YOUNG: Clearly, your hope is that the rediscovery of the bird will trigger more action to protect what’s left of this sort of habitat. And you – or at least my interpretation of what you’re writing here is – that you’re a little miffed with the scientific establishment for not being more open to the possibility that the bird might be out there and that we should get about saving some of these woods.

I want to read an excerpt from the book. You write that “the belief that this bird is extinct has been held so strongly for so long that it has become a tenet adhered to by many ornithologists as rigidly and dogmatically as the tenets of the most fundamentalist religious sects.” I’m wondering, isn’t that a little harsh? I mean, extraordinary claims require extraordinary evidence, don’t they?

GALLAGHER: Yeah, that’s right, but on the other hand, I’ve met scientists who said that they had heard of credible reports of sightings of ivory-bills, and they didn’t investigate them because they didn’t want to have it reflect badly on their careers. So, when it reaches the point where it has that kind of chilling effect on the science, then there’s a problem.

YOUNG: Now, as I understand, part of your argument in the book here is that there was more at stake in disputes like that than just the egos of the people or scientists involved. Your point is, what happens to the bird, or what did happen to the bird, if it was out there, people were seeing it, and those claims were disregarded, and there was no additional protection or action toward the bird?

GALLAGHER: That’s right. I mean, that’s really what we have to worry about here, too. We don’t want our conservation efforts to get stalled. This was a very neglected habitat. I mean, it’s one of the great ecological tragedies of the United States that all the southern bottomland swamp forests were not protected. They were cut for decade after decade, from the Civil War to the mid-twentieth century, until there was really nothing left.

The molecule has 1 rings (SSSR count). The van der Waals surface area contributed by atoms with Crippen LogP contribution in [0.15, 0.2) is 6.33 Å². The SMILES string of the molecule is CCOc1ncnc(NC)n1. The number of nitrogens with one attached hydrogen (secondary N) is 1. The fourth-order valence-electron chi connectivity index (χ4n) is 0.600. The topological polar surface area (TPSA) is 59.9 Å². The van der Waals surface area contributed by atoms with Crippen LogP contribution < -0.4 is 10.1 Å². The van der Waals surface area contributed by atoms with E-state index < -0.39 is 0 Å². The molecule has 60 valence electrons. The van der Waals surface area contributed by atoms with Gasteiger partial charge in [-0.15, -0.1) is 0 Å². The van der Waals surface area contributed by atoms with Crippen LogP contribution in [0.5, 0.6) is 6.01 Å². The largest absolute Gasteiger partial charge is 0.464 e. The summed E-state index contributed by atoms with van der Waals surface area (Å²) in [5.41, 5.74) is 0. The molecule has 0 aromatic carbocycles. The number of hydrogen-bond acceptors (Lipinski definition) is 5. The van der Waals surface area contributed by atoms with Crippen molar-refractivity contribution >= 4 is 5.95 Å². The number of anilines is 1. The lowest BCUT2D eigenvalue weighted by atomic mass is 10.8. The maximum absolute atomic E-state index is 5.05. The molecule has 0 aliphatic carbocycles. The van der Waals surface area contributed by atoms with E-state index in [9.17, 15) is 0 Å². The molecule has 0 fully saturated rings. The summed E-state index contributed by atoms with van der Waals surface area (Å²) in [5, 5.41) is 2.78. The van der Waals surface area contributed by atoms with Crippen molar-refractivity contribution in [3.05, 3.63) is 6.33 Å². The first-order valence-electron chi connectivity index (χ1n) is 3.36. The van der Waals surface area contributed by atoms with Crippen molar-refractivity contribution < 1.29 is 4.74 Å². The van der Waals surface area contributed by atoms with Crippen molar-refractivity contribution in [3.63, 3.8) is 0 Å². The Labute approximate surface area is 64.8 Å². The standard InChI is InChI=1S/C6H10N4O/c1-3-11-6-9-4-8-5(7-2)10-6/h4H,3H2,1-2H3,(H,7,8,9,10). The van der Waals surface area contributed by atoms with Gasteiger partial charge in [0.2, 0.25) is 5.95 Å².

This area where we’ve had the sightings really might just be a place the birds fly through – it’s a narrow area of swamp only about a mile wide. There’s a really huge wooded area to the south of there, and there’s a huge swamp to the north, and this might just be a passageway where the birds aren’t really spending a lot of time.

YOUNG: Hmm. So, a lot more hunting to do?

GALLAGHER: A lot more. Yeah, we’ve only looked at something like eight percent of the forests there. There’s half a million acres, and so it’s a huge, very daunting task.

YOUNG: It sounds like your life is going to be very busy.

GALLAGHER: Mm-hmm.

YOUNG: And is this giving away too much, or do you have fresh evidence coming?

GALLAGHER: You know, I don’t know if I should talk about it before it’s published – actually, at the American Ornithologist Union meeting in Santa Barbara next month, we’ll have some evidence. We’ll present our acoustic evidence.

YOUNG: Well, I’m sure a lot of people will be listening.

GALLAGHER: Yep. (LAUGHS)

YOUNG: Tim Gallagher is author of “The Grail Bird: Hot on the Trail of the Ivory- Billed Woodpecker,” it’s published by Houghton-Mifflin. He is also editor of Living Bird magazine. Mr. Gallagher, thank you for talking with us.

GALLAGHER: Thank you, it was my pleasure.

[MUSIC: JoRane “Pour Gabrielle” from ‘You & Now’ (2005)]

YOUNG: There’s more about Gallagher’s account of the ivory-billed woodpecker at the Cornell Ornithology Lab’s website. The scientists challenging the evidence will publish their paper in an upcoming issue of the online journal Public Library of Science Biology. And you can link to both websites via ours at Living on Earth dot org. That’s Living on Earth dot o-r-g.

YOUNG: Coming up: Judging Judge Roberts on the Environment. Keep listening to Living on Earth.

 

Links

“The Grail Bird” by Tim Gallagher

Cornell Lab of Ornithology on Ivory-billed Woodpecker

Public Library of Science Biology